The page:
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How leukemia staging differs from that of other cancers
Most types of cancer are staged to communicate the size of the tumor and how far the cancer has spread. But leukemia rarely causes tumors. Because it is in your bone marrow and blood, it has already spread throughout your body. With ALL, doctors use different terms to describe the response of the leukemia to treatment.
Phases of ALL:
Your doctor has just diagnosed you with ALL. Your complete blood count (CBC) is abnormal. You have more than 5% immature white blood cells, called blasts, in your bone marrow. You probably have symptoms of leukemia, such as pain, fever, and bleeding. You have not been treated except to ease these symptoms.
ALL in Remission
You have received treatment for ALL. During this phase, your CBC is normal, you have less than 5% blasts, and you have no signs or symptoms of leukemia anywhere in your body.
Minimal Residual Disease
Your ALL appears to be in remission, but very sensitive lab tests are still able to detect leukemia cells in the bone marrow. Your ALL may be more likely to relapse, so you may benefit from further treatment to try to kill the remaining cells.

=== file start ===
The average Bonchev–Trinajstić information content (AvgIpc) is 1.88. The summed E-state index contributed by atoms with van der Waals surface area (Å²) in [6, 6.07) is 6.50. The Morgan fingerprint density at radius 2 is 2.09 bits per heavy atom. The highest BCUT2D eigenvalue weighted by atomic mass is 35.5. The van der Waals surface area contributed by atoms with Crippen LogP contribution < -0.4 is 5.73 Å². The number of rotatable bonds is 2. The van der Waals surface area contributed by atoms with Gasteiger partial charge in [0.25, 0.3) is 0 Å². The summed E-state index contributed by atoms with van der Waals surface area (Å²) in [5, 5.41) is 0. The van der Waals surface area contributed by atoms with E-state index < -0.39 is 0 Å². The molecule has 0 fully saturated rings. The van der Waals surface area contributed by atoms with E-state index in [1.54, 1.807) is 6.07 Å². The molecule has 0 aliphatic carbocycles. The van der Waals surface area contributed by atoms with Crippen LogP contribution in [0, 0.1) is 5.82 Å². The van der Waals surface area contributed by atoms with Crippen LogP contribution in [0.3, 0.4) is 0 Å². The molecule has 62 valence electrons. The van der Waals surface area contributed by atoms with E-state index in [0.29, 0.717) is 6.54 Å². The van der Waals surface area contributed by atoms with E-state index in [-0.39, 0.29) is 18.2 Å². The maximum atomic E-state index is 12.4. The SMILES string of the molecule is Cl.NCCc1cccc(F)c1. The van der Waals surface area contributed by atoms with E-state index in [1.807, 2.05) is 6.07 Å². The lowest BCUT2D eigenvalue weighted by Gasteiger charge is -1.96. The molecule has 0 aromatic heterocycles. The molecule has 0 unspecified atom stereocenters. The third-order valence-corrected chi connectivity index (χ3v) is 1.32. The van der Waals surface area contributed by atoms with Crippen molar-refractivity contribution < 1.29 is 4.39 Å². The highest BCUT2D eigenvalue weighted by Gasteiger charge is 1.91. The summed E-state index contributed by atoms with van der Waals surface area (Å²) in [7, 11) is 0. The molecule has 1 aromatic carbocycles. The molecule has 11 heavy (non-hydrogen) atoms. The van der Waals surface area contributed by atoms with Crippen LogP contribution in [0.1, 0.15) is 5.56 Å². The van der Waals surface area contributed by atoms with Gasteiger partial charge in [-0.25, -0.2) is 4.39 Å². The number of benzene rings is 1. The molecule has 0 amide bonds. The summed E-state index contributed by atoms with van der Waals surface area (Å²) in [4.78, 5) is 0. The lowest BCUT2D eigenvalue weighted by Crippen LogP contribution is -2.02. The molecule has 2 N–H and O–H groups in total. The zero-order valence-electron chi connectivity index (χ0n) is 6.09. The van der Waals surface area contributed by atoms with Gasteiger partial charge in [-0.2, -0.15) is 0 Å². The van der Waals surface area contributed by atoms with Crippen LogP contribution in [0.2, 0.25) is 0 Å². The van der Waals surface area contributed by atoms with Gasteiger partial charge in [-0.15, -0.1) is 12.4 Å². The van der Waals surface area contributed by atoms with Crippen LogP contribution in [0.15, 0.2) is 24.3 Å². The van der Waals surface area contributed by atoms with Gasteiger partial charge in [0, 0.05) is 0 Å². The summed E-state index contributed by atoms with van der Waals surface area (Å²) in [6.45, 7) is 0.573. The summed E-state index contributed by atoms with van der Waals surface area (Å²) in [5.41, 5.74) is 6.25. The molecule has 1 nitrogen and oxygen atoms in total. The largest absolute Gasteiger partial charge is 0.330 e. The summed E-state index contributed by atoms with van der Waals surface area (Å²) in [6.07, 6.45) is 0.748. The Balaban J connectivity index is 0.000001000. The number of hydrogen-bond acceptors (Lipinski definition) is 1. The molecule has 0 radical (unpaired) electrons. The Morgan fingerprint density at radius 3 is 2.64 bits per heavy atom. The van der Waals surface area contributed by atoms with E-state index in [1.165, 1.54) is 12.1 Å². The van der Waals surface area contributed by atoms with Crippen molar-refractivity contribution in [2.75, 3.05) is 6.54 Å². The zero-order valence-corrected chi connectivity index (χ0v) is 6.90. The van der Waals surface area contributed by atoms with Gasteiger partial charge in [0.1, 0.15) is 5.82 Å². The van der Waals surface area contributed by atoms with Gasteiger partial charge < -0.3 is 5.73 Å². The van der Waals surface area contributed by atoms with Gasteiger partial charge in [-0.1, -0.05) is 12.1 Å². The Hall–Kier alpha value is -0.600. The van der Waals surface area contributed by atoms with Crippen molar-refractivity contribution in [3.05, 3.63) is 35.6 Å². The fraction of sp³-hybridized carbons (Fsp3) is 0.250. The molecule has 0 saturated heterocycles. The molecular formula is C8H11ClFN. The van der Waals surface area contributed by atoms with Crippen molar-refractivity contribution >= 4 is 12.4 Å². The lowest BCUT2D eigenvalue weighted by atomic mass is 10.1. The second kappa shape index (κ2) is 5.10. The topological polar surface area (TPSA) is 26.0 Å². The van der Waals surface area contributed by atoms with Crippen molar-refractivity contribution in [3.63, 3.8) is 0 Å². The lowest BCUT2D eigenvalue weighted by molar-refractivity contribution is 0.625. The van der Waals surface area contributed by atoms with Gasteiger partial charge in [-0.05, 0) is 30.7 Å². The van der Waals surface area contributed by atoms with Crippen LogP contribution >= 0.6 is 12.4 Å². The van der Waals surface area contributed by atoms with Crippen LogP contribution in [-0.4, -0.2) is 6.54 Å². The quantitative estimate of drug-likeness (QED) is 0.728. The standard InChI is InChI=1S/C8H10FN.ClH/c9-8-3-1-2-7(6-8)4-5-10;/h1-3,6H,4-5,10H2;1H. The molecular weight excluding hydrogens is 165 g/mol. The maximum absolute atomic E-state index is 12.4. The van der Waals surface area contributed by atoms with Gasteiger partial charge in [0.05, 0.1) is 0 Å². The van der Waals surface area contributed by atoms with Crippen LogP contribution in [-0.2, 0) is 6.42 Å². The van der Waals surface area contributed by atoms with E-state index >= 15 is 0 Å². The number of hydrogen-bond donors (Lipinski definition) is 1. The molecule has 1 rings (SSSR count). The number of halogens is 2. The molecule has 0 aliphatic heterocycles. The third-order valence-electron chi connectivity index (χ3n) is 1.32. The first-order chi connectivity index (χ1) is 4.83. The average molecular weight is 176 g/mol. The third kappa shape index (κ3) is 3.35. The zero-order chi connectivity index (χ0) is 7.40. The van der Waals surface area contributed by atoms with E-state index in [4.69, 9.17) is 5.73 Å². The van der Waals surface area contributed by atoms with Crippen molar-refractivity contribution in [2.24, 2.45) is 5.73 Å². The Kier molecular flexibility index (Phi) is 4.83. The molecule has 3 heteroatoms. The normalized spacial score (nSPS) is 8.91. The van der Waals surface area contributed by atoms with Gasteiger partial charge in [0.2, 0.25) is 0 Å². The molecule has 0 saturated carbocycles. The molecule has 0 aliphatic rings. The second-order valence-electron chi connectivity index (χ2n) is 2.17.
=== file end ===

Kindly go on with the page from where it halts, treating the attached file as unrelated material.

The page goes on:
The leukemia has not gone away and is not responding to treatment.
Relapsed ALL (also called Recurrent ALL)
Your leukemia has returned after a period of remission. Your symptoms may return, your CBC becomes abnormal again, and you have at least 5% blasts. Because you will have already undergone treatment, your doctor may need to consider a new treatment plan to bring you back into remission.
Clinical trials are research studies that evaluate a new medical approach, device, drug, or other treatment. As a Stanford Health Care patient, you may have access to the latest, advanced clinical trials.
Open trials refer to studies currently accepting participants. Closed trials are not currently enrolling, but may open in the future.